An appeals court has reversed a trial judge’s decision to dismiss an indictment in the interests of justice against a woman for improperly collecting $6,551 in unemployment benefits while she was employed. The Appellate Division, Third Department, in People v. Banks, 104830, found that Sullivan County Court Judge Frank LaBuda (See Profile) failed to both dismiss the indictment within the customary period for such actions and to properly explain how the prosecution or conviction of defendant Icelee Banks would “constitute or result in injustice.”

“There is nothing in the record before us that marks the prosecution of this defendant as extraordinary or one ‘which cries out for justice beyond the confines of conventional considerations,’” Justice E. Michael Kavanagh (See Profile) wrote for the court, quoting People v. Schellenbach, 67 AD3d 712 (2009). “Therefore, we find that County Court improvidently exercised its discretion in granting the motion and dismissing the indictment.”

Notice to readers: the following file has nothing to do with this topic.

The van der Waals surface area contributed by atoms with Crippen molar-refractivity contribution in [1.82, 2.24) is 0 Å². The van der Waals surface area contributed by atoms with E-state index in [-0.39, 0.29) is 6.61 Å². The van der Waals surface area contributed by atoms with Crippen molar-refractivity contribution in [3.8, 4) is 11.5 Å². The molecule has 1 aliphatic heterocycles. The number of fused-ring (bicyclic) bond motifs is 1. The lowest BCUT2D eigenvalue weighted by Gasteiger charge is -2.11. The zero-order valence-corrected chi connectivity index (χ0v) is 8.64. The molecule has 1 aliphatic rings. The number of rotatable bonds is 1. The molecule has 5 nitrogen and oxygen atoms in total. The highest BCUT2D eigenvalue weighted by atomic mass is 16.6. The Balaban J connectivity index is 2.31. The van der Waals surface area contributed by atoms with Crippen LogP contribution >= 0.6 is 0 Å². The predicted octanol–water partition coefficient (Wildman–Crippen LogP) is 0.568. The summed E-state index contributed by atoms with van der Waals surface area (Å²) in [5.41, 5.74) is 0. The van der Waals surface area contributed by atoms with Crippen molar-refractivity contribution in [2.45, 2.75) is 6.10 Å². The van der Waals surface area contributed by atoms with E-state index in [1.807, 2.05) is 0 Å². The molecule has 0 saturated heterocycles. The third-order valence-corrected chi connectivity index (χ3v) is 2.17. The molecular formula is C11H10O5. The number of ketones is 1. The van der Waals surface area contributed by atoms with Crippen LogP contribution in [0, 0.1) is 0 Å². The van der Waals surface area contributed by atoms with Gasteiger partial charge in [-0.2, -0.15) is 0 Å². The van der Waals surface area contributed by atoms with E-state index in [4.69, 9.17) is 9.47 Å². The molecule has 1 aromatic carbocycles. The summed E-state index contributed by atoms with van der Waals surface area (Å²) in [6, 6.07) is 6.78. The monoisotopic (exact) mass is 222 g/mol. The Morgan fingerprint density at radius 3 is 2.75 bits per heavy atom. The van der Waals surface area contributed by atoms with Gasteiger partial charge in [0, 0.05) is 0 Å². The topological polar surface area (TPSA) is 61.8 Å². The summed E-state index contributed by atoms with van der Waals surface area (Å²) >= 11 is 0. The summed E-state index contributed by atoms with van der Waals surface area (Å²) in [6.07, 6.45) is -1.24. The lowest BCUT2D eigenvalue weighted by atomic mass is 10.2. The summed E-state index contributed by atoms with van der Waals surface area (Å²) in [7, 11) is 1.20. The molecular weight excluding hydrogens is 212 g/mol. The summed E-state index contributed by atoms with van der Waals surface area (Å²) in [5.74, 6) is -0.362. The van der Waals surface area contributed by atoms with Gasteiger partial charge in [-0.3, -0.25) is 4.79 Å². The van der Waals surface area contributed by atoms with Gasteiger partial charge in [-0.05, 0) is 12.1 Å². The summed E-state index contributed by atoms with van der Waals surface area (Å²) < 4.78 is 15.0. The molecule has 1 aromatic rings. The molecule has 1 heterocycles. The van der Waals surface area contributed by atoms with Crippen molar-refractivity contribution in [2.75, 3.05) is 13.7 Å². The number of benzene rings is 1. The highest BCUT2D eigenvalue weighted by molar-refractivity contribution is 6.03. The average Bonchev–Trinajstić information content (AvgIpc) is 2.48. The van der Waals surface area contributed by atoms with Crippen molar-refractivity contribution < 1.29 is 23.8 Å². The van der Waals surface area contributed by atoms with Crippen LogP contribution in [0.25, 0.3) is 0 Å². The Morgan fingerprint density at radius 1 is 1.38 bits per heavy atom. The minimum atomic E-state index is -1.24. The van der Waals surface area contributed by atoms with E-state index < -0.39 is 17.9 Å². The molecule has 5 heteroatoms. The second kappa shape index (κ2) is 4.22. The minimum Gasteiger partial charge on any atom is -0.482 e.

Sullivan County prosecutors had appealed LaBuda’s Jan. 5, 2012, decision to dismiss the indictment of Banks on one count of third-degree grand larceny and 16 counts of first-degree falsifying business records. Prosecutors contended LaBuda dismissed the indictment past the 45-day period after arraignment set in CPL 210.40 for judges to invoke their interest-of-justice powers.

The panel ruled that Banks failed to show why the defense made the request of LaBuda to dismiss the indictment past the 45-day deadline and concluded that “the motion should have been denied” on that basis as well. Justices Robert Rose (See Profile), John Lahtinen (See Profile), Edward Spain (See Profile) and William McCarthy (See Profile) joined in the ruling.